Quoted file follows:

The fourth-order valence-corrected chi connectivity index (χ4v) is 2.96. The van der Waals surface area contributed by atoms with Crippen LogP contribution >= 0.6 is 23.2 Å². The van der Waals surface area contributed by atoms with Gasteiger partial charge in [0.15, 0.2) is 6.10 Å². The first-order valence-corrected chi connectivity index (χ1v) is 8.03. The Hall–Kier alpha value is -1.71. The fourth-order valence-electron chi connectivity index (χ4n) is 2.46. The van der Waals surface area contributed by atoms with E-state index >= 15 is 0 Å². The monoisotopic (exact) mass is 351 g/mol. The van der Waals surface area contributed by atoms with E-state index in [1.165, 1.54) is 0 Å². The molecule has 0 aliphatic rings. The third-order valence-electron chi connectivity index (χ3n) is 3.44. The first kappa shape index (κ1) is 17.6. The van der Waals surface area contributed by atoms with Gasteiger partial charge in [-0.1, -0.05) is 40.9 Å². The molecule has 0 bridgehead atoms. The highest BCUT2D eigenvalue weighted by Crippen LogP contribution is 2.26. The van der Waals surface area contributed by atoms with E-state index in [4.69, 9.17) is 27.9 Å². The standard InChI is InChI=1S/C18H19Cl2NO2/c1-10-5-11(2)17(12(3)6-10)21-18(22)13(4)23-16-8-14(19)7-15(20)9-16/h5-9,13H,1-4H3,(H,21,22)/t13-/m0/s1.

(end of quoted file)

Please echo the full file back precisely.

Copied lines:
The fourth-order valence-corrected chi connectivity index (χ4v) is 2.96. The van der Waals surface area contributed by atoms with Crippen LogP contribution >= 0.6 is 23.2 Å². The van der Waals surface area contributed by atoms with Gasteiger partial charge in [0.15, 0.2) is 6.10 Å². The first-order valence-corrected chi connectivity index (χ1v) is 8.03. The Hall–Kier alpha value is -1.71. The fourth-order valence-electron chi connectivity index (χ4n) is 2.46. The van der Waals surface area contributed by atoms with E-state index >= 15 is 0 Å². The monoisotopic (exact) mass is 351 g/mol. The van der Waals surface area contributed by atoms with E-state index in [1.165, 1.54) is 0 Å². The molecule has 0 aliphatic rings. The third-order valence-electron chi connectivity index (χ3n) is 3.44. The first kappa shape index (κ1) is 17.6. The van der Waals surface area contributed by atoms with Gasteiger partial charge in [-0.1, -0.05) is 40.9 Å². The molecule has 0 bridgehead atoms. The highest BCUT2D eigenvalue weighted by Crippen LogP contribution is 2.26. The van der Waals surface area contributed by atoms with E-state index in [4.69, 9.17) is 27.9 Å². The standard InChI is InChI=1S/C18H19Cl2NO2/c1-10-5-11(2)17(12(3)6-10)21-18(22)13(4)23-16-8-14(19)7-15(20)9-16/h5-9,13H,1-4H3,(H,21,22)/t13-/m0/s1.